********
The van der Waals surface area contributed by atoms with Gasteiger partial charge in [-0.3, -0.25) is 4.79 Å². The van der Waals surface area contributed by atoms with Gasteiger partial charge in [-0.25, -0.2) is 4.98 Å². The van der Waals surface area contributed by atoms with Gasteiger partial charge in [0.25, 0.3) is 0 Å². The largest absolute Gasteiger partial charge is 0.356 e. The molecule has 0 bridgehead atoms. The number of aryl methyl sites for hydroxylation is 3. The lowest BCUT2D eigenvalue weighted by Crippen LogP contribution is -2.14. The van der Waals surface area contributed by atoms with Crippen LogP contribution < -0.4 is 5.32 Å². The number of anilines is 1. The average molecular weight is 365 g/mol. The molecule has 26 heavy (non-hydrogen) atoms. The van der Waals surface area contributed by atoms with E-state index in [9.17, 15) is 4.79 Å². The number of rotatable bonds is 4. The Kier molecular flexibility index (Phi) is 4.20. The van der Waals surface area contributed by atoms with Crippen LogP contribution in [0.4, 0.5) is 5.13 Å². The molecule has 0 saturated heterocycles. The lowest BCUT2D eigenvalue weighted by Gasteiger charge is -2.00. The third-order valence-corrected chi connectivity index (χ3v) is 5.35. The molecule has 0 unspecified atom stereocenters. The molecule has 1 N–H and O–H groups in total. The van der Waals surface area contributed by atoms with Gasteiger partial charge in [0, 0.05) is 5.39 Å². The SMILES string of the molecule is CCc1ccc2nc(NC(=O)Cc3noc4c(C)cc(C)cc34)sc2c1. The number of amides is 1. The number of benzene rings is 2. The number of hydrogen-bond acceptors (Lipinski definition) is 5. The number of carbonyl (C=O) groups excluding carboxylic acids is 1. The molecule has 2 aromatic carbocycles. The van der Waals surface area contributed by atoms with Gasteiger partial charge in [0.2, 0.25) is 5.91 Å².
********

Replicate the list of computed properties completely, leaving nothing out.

The van der Waals surface area contributed by atoms with Gasteiger partial charge in [-0.3, -0.25) is 4.79 Å². The van der Waals surface area contributed by atoms with Gasteiger partial charge in [-0.25, -0.2) is 4.98 Å². The van der Waals surface area contributed by atoms with Gasteiger partial charge in [0.25, 0.3) is 0 Å². The largest absolute Gasteiger partial charge is 0.356 e. The molecule has 0 bridgehead atoms. The number of aryl methyl sites for hydroxylation is 3. The lowest BCUT2D eigenvalue weighted by Crippen LogP contribution is -2.14. The van der Waals surface area contributed by atoms with Crippen LogP contribution < -0.4 is 5.32 Å². The number of anilines is 1. The average molecular weight is 365 g/mol. The molecule has 26 heavy (non-hydrogen) atoms. The van der Waals surface area contributed by atoms with E-state index in [9.17, 15) is 4.79 Å². The number of rotatable bonds is 4. The Kier molecular flexibility index (Phi) is 4.20. The van der Waals surface area contributed by atoms with Crippen LogP contribution in [0.4, 0.5) is 5.13 Å². The molecule has 0 saturated heterocycles. The lowest BCUT2D eigenvalue weighted by Gasteiger charge is -2.00. The third-order valence-corrected chi connectivity index (χ3v) is 5.35. The molecule has 0 unspecified atom stereocenters. The molecule has 1 N–H and O–H groups in total. The van der Waals surface area contributed by atoms with Gasteiger partial charge in [0, 0.05) is 5.39 Å². The SMILES string of the molecule is CCc1ccc2nc(NC(=O)Cc3noc4c(C)cc(C)cc34)sc2c1. The number of amides is 1. The number of benzene rings is 2. The number of hydrogen-bond acceptors (Lipinski definition) is 5. The number of carbonyl (C=O) groups excluding carboxylic acids is 1. The molecule has 2 aromatic carbocycles. The van der Waals surface area contributed by atoms with Gasteiger partial charge in [0.2, 0.25) is 5.91 Å².